Litigation Lawyers in Huntington
If you have been wronged by someone in Huntington, West Virginia, and have sustained a tangible loss as a result, you may have been the victim of a "tort," and entitled to pursue compensation from the person who wronged you, through the legal system.
Typically, any bad act in Huntington, West Virginia that gives you the legal right to sue the person who committed the act, is a tort. Your particular right to sue is called a "cause of action."
The law of Huntington, West Virginia recognizes various dozen different torts, but only a few of them are truly litigated with any frequency, and many of them are relics of a bygone age. However, there are a few torts that are litigated very frequently. These torts are negligence, fraud, intentional infliction of emotional distress, and battery.
Types of Torts in Huntington, West Virginia
Negligence: Negligence is the most frequently-litigated tort in Huntington, West Virginia's civil litigation system. Negligence occurs when somebody does not exercise the level of care that a "reasonable person" would exercise in a similar situation, and causes an injury as a direct result. As an example, most people know that running a stop sign at high speed is very careless, and no reasonable person would be expected to do such a thing. Doing so clearly falls below the ordinary standard of care. So, if a person runs a stop sign at high speed, and hits another car, causing injuries and property damage, they will be liable to the person they harmed for the cost of whatever harm they caused.
Fraud: Fraud in Huntington, West Virginia is another fairly typical tort. It is a deliberate misrepresentation made for personal gain, at the expense of another. It normally involves selling a product to a person, while lying about the product's nature. If the buyer relies on the false information in making their purchasing decision, they are a victim of fraud, and can sue the person who defrauded them to recover their losses.
harmful or offensive, and non-consensual. For example, slapping someone on the face would be a clear case of battery, because that contact is harmful, and probably offensive as well. Unwanted physical conduct, especially of a sexual nature, is considered offensive by just about everyone, and would also be considered battery even if it causes no physical injuries. Sometimes, a doctor will operate on the wrong body part, which the patient did not consent to be operated on. And, sometimes, doctors have performed entire operations while the patient was unconscious, which the patient didn't consent to. This is also battery, and can result in a very costly lawsuit for the doctor, though such cases are quite rare.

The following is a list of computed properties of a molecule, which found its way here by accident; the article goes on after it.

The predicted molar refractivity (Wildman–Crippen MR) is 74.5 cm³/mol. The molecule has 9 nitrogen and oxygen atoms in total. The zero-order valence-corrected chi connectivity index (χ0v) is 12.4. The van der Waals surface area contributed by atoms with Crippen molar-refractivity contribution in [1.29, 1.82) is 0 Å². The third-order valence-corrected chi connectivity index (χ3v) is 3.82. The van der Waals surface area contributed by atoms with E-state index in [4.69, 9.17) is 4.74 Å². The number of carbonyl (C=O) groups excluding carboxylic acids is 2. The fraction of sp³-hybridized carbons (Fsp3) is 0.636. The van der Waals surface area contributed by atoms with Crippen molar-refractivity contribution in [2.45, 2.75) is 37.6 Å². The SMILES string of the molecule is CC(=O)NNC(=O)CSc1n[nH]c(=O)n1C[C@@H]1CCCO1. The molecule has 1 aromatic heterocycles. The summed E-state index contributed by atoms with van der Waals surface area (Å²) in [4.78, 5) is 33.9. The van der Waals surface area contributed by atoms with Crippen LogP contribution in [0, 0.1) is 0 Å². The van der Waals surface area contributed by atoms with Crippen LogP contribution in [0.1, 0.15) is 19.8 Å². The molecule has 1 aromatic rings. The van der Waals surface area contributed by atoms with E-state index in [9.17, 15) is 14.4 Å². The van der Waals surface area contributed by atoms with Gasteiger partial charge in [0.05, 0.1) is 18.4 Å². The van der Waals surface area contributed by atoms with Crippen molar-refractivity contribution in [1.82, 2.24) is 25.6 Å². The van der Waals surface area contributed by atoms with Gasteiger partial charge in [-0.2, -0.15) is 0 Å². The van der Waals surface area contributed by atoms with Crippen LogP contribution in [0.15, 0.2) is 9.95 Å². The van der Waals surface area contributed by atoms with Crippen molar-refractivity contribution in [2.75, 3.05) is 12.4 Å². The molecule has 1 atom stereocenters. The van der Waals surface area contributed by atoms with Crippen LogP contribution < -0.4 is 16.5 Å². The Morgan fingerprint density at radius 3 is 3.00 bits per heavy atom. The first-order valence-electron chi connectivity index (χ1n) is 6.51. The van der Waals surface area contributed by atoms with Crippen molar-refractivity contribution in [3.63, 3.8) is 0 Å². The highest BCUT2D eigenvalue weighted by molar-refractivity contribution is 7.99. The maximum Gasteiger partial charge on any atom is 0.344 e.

Intentional Infliction of Emotional Distress: Intentional infliction of emotional distress is also called IIED in Huntington, West Virginia, and it was not identified as a valid cause of action until fairly recently (for the longest time, physical harm was a requirement before someone could sue for tort damages). To hold a defendant liable for IIED, it must be shown that the defendant engaged in some type of outrageous conduct, targeted at the plaintiff. Moreover, it must be shown that this conduct directly caused severe emotional distress in the plaintiff, and that that was the defendant's intent. Establishing that actual emotional distress occurred is the most difficult element of this tort, and the plaintiff's word is far from sufficient. It often requires intensive examination by a psychiatrist, who will then testify as to the plaintiff's mental state.
How Can A Huntington, West Virginia Tort Lawyer Help?
If somebody has injured you, either intentionally or negligently, in Huntington, West Virginia, you might have a cause of action. On the other hand, if you find yourself in the unenviable situation of being sued for a tort, you have a right to defend yourself, and will likely want to, for apparent reasons.
Whatever your situation, a tort lawyer who has expertise in representing people in Huntington, West Virginia tort cases can advise you on the best way to proceed, and give you the best chance of winning your case, whatever side you're on.